Cerca nel supporto

Attenzione alle mail truffa. Mozilla non chiederà mai di chiamare o mandare messaggi a un numero di telefono o di inviare dati personali. Segnalare qualsiasi attività sospetta utilizzando l'opzione “Segnala abuso”.

Learn More

Questa discussione è archiviata. Inserire una nuova richiesta se occorre aiuto.

When opening a downloaded file, Firefox doesn't use the system default application (Kubuntu 20.04)

  • 4 risposte
  • 2 hanno questo problema
  • 42 visualizzazioni
  • Ultima risposta di ascaris

more options

When I download a file (eg. a debian binary package) and click to open it from Firefox' download tab, it doesn't use the system default application (here, Ark instead of QApt)

Tutte le risposte (4)

more options

Hi,

This is a common issue, it can be resolved by going to [about:preferences#general about:preferences#general] and scrolling to the applications column, where you can change the default application for the downloads. (I use Ubuntu 20.04 and have 2 types of debian packages that firefox recognizes I have no idea why, but change both to your favorite application, or change to always ask)

Best wishes,

Andmagdo

more options

Thanks for this, but I still have a problem : I don't know how to select my favorite application. Firefox asks me to choose an executable, and I don't know which is the right one. Besides, why can't Firefox access the apps list Dolphin has? That way I couldn't make mistakes.

Also, just to make sure, does the dev team know about this? This would be sad if everyone had to come here while they could fix this at once.

more options

This is because Firefox prefers GTK file browsers--and applications related to those GTK browsers. So for example: You're using a QT based desktop, like KDE or LXQt. Firefox will completely ignore your Desktop Environment's preferred/default file browser, and instead launch any GTK file browser it can find on your system (Thunar, PCManFM, Nautilus, etc.). It's a bad behavior that Mozilla Dev's should have fixed years ago.

more options

Thanks for that info, Lance! This one was baffling me.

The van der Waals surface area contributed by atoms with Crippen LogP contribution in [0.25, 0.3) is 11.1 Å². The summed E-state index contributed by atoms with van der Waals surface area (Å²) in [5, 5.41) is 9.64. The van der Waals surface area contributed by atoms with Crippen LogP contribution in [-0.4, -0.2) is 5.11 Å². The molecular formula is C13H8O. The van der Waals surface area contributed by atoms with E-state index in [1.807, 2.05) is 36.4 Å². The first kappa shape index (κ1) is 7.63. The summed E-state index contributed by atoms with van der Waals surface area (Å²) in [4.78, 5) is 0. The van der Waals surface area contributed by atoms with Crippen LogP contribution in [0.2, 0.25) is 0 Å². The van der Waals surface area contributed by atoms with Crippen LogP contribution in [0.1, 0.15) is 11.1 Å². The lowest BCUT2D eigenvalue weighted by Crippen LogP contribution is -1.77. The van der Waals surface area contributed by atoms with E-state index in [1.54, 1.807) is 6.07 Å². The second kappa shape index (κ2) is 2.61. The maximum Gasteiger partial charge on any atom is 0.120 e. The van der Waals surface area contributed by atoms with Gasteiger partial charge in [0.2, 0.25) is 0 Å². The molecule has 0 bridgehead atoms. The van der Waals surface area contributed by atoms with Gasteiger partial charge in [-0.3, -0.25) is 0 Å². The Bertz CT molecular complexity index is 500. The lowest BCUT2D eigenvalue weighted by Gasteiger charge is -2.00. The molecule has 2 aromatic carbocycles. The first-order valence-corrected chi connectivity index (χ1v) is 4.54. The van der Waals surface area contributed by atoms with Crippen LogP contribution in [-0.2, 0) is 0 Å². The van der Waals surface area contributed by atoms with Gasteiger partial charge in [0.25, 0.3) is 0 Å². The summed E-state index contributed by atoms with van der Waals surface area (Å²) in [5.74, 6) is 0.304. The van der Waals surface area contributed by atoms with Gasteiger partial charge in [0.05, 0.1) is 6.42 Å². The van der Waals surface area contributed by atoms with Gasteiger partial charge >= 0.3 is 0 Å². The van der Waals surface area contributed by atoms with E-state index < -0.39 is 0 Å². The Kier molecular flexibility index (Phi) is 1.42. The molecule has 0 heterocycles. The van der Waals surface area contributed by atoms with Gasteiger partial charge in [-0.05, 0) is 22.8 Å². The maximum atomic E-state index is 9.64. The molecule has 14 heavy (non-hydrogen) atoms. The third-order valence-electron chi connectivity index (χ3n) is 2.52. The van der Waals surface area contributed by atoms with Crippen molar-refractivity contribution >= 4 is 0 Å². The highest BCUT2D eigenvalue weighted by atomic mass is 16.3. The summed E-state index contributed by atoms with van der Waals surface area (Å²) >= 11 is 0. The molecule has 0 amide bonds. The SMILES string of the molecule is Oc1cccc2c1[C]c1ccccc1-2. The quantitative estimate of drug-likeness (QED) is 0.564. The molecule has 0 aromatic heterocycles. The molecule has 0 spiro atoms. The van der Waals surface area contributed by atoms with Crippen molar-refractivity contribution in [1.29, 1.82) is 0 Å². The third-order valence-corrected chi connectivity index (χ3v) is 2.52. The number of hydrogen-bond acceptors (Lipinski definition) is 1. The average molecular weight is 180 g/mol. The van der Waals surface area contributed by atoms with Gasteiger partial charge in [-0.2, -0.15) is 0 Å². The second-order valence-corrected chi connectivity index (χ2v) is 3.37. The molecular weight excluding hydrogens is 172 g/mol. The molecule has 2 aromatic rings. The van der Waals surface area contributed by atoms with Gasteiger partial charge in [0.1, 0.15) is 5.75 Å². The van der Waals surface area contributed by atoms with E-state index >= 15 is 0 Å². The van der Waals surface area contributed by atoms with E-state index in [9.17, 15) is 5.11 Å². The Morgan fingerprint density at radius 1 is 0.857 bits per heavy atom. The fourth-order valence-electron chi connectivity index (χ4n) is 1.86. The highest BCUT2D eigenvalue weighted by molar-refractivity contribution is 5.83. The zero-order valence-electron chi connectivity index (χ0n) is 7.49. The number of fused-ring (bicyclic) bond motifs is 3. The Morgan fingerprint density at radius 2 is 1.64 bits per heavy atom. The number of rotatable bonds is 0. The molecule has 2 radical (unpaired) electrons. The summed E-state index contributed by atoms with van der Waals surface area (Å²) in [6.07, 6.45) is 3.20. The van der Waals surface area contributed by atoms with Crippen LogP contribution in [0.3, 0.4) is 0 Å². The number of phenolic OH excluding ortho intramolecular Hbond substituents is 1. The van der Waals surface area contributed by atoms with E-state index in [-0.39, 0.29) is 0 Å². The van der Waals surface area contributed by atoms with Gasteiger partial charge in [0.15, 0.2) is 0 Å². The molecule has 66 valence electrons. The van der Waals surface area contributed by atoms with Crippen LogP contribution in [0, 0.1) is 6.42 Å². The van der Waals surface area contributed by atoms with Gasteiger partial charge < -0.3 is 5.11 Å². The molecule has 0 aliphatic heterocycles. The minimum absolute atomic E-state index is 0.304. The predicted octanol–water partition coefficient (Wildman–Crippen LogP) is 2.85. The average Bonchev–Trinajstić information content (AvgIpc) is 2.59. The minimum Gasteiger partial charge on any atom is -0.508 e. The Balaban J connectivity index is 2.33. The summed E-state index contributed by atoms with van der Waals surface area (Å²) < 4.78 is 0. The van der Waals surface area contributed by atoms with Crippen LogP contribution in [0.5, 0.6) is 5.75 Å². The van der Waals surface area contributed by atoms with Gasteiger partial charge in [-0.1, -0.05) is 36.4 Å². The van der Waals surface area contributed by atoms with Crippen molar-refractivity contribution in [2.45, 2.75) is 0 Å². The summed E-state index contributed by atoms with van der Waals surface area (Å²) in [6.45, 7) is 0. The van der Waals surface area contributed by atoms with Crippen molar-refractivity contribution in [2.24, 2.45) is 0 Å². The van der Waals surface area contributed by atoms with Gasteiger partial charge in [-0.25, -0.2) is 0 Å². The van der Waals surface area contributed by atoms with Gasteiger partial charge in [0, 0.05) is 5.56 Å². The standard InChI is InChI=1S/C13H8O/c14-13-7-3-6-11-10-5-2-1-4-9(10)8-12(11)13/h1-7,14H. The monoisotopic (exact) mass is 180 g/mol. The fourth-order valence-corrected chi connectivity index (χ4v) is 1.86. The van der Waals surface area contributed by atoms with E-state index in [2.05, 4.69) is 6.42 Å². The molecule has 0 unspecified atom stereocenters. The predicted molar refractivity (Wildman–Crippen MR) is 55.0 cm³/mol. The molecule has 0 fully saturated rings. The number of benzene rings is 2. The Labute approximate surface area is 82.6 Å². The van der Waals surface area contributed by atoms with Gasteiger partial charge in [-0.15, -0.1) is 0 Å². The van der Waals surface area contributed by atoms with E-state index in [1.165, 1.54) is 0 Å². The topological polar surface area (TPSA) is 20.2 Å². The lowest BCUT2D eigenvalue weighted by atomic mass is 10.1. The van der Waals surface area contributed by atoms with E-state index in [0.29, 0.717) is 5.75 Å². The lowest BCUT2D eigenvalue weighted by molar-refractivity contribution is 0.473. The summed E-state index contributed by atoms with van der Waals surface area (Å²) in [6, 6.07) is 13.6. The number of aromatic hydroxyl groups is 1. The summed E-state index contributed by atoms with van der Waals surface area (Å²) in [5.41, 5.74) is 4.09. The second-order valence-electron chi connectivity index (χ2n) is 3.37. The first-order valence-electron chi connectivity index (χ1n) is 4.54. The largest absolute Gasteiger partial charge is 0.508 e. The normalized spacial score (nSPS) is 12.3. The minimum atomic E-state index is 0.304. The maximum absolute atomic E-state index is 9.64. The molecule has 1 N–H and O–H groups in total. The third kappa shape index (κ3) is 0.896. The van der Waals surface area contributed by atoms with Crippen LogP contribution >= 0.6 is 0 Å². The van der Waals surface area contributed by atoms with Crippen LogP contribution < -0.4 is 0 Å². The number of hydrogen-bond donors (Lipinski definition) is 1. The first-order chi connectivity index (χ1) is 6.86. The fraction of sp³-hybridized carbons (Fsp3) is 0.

I use KDE Plasma, and even though the xdg-mime handler for inode/directory is correctly set to Dolphin, today Firefox has been trying to open directories in Thunar, which I only have installed for its bulk file renamer. It's listed dead last in the mime types list, with Dolphin first, but it grabs Thunar anyway.

There seems to be some other trigger for the "use GTK file managers and ignore the system settings" bug, though, as I've had Thunar installed forever, and Firefox just started using Thunar today. I have no idea what that might be.

I don't know why Mozilla is so adamant about Firefox not playing nice with KDE/Qt. They're openly hostile to the idea, for some reason. Chromium variants use the native KDE file load/save dialogs automatically, with all expected features working perfectly, while Firefox on Plasma still uses the non-native GTK file picker rather than the native one.

To somewhat fix that, one has to set the environment variable GTK_USE_PORTAL to 1 and make sure that the XDG portal package base and KDE frontend are installed, and while that does make the KDE file load/save dialogs appear, the preview pane to the right is unavailable and the option is grayed out. It also asks if you want Firefox to be the default browser every time Firefox is launched, even if it already is the default.

The only option I am aware of to obtain the kind of full integration you get automatically with Chromium variants is to use the OpenSUSE patched version of Firefox, which is fine if you use OpenSUSE (since the patched version is the standard version of Firefox in the repo), but for the other distros, it takes a bit more effort... and even then, there's this bit with Firefox ignoring the system default file manager and picking the one that is the least appropriate for the platform (the only one that isn't Qt-based).

Mozilla has made a lot of changes to Firefox that I wish they hadn't simply because "Chrome does it that way." I use Firefox specifically for the ways that it differs from Chrome! When it comes to being KDE-friendly, though, Mozilla refuses to follow Chrome's example.